EGU21-7804, updated on 19 Mar 2021
EGU General Assembly 2021
© Author(s) 2021. This work is distributed under
the Creative Commons Attribution 4.0 License.

Complex interactions of in-stream DOM and nutrient spiralling unravelled by Bayesian regression analysis

Matthias Pucher1,2, Peter Flödl3, Daniel Graeber4, Klaus Felsenstein5, Thomas Hein1,2, and Gabriele Weigelhofer1,2
Matthias Pucher et al.
  • 1University of Natural Resources and Life Sciences, Institute of Hydrobiology and Aquatic Ecosystem Management, Department of Water - Atmosphere - Environment, Wien, Austria (
  • 2WasserClusterLunz – Biologische Station GmbH, Lunz am See, Austria
  • 3Institute of Hydraulic Engineering and River Research, University of Natural Resources and Life Sciences, Vienna, Austria
  • 4Department Aquatic Ecosystem Analysis and Management (ASAM), Helmholtz Centre for Environmental Research – UFZ, Magdeburg, Germany
  • 5Department of Statistics, Vienna University of Technology, Vienna, Austria

The carbon cycle in aquatic environments is of high interest because of its effects on water quality and greenhouse gas production as well as its alteration through anthropogenic activities with unknown outcomes. Uptake and release of dissolved organic matter (DOM) compounds is depending on the molecular structure and is strongly linked to N and P dynamics. Current research has not fully revealed the complex patterns behind.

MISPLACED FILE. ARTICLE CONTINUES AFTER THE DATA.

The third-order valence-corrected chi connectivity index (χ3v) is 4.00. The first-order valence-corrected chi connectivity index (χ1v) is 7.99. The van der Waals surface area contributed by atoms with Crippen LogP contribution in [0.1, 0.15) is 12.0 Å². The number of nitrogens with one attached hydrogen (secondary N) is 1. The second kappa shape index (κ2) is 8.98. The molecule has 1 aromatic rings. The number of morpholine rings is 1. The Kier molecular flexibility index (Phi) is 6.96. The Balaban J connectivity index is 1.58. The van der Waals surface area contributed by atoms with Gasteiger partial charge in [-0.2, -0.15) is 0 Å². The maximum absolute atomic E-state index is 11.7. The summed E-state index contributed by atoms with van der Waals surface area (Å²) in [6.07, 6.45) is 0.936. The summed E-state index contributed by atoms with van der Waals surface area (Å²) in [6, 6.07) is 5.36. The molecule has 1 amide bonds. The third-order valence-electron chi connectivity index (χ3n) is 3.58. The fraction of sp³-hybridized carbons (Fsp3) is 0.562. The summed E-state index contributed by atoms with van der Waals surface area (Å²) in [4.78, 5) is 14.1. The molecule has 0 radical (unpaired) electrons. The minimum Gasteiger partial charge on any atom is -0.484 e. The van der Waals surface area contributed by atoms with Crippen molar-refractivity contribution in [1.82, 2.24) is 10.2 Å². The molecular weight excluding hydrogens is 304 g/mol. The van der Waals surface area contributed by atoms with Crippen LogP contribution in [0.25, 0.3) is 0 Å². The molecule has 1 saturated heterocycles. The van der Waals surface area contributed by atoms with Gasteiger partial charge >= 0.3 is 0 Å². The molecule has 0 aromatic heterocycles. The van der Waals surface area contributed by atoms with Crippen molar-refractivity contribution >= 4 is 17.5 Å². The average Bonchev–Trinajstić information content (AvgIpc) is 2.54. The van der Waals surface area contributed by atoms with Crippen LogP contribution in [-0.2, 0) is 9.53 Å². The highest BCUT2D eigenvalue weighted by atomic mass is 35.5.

To investigate the interactions between DOM components, we performed ten plateau addition experiments with different, realistic, complex DOM leachates (cow dung, pig dung, corn, leaves and nettles) in a small stream. The DOM quality was determined by fluorescence measurements and parallel factor (PARAFAC) decomposition and the nutrient concentrations were measured at eleven consecutive points in the stream at plateau conditions. The hydrological transport processes were incorporated by using the results of a 1-D hydrodynamic model.

The nutrient spiralling concept and its application in nutrient dynamics is a valuable basis for the analysis of our data. However, we could not find a data analysis approach, that suited the nature of our questions and data. Based on previously observed nutrient uptake models, we extended the nutrient spiralling concept by additional non-linear terms to analyse interactions between different DOM components.

We developed the “Interactions in Nutrient Spirals using BayesIan REgression (INSBIRE)” approach to analyse DOM uptake and retention mechanism. This approach can disentangle complex and interacting biotic and abiotic drivers in nutrient uptake metrics, show their variability and quantify their error distribution. We successfully used INSBIRE to show DOM-compound-specific interactions and draw conclusions from the data of our experiment. The applicability of INSBIRE has still to be tested in other studies, but we see a high potential not only in DOM dynamics but any kind of solute dynamics where interactions are crucial.

How to cite: Pucher, M., Flödl, P., Graeber, D., Felsenstein, K., Hein, T., and Weigelhofer, G.: Complex interactions of in-stream DOM and nutrient spiralling unravelled by Bayesian regression analysis, EGU General Assembly 2021, online, 19–30 Apr 2021, EGU21-7804,, 2021.


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